The natural movements of the racking depend on the relationship between mass and stiffness. Mass relates to the weight of unit loads on the racks and of the racking itself. Stiffness refers to the resistance of the racking to being displaced by horizontal movements.
With this analysis, engineers can determine how an earthquake will affect the racking structure.
In the second analysis, engineers study the way in which seismic action affects the racking. Seismic action in an area is defined by the peak ground acceleration, that is, the speed at which the surface area can move taking into account the type of soil (geological formation: rock, very dense sand deposits, soft soil, or loose soil).
The seismic action is obtained from the study of the geographic areas and of the assessment of historical seismic events in the area, information found in the legislation in force in each country. The seismic action could be increased based on the particular characteristics of the facility. These might include risks for people (public access racks), the type of good stored (liquids), or the storage conditions (freezer store).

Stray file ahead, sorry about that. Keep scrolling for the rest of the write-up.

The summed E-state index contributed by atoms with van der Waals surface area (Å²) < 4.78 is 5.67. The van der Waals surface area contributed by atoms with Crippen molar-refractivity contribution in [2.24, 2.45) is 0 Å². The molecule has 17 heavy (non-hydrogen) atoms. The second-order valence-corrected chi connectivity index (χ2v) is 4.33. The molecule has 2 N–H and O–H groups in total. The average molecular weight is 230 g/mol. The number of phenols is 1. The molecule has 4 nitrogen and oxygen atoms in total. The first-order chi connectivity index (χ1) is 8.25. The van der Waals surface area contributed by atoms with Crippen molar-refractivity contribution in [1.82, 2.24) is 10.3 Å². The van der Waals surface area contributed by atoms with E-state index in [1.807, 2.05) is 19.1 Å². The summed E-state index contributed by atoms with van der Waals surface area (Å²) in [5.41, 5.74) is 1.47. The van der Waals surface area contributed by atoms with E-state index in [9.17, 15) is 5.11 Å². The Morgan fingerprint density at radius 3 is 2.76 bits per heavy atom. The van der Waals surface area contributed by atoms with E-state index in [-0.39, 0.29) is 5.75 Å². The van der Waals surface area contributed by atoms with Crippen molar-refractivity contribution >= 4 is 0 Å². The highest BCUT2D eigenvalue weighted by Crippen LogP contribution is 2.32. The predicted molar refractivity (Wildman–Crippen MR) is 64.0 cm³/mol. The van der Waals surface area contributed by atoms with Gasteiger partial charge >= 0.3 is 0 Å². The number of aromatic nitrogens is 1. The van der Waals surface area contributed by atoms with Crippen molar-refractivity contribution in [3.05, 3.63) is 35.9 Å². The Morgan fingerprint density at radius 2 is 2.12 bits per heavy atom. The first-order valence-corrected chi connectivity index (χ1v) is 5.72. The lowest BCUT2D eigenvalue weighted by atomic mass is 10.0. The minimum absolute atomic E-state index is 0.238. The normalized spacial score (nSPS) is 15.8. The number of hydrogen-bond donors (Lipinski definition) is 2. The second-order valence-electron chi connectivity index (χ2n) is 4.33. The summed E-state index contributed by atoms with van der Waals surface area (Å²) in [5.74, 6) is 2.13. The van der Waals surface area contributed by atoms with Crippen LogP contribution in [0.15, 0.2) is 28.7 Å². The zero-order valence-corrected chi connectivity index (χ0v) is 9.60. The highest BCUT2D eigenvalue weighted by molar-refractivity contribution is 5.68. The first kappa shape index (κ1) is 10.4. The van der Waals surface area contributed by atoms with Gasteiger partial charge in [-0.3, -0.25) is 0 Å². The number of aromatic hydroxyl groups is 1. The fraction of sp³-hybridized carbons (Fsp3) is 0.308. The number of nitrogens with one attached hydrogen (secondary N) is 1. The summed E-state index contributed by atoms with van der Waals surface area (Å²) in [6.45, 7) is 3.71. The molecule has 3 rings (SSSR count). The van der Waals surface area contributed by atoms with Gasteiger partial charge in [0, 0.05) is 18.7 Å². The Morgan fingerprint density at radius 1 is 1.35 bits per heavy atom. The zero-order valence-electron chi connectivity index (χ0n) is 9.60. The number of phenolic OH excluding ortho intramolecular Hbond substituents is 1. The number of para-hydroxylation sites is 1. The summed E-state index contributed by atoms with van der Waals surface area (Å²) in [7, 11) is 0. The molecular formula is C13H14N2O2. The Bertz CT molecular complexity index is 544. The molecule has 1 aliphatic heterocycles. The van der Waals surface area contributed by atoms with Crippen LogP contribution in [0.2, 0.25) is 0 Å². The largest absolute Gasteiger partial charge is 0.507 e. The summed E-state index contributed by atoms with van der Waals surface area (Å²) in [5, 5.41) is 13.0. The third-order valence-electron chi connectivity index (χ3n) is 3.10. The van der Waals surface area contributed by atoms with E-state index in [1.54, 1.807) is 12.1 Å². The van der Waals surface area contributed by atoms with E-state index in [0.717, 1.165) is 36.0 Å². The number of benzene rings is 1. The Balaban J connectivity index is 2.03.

Examples of seismic racks in warehouses
The Mecalux Group has extensive experience designing earthquake-proof racking for logistics facilities in regions with high seismic activity. These are several projects for which the Mecalux Group has installed racks specifically designed to withstand any possible seismic movement produced:
Brivio & Viganò (Italy)
Mecalux has equipped seven freezer warehouses for Brivio & Viganò — a logistics provider specialising in food products — with pallet racking and push-back racking systems.
Complicating this project was the fact that the logistics centre is located in the earthquake zone of Pozzuolo Martesana, Italy. The two storage systems were particularly designed not only to provide the greatest possible storage capacity, but also absorb the force generated by potential ground motion.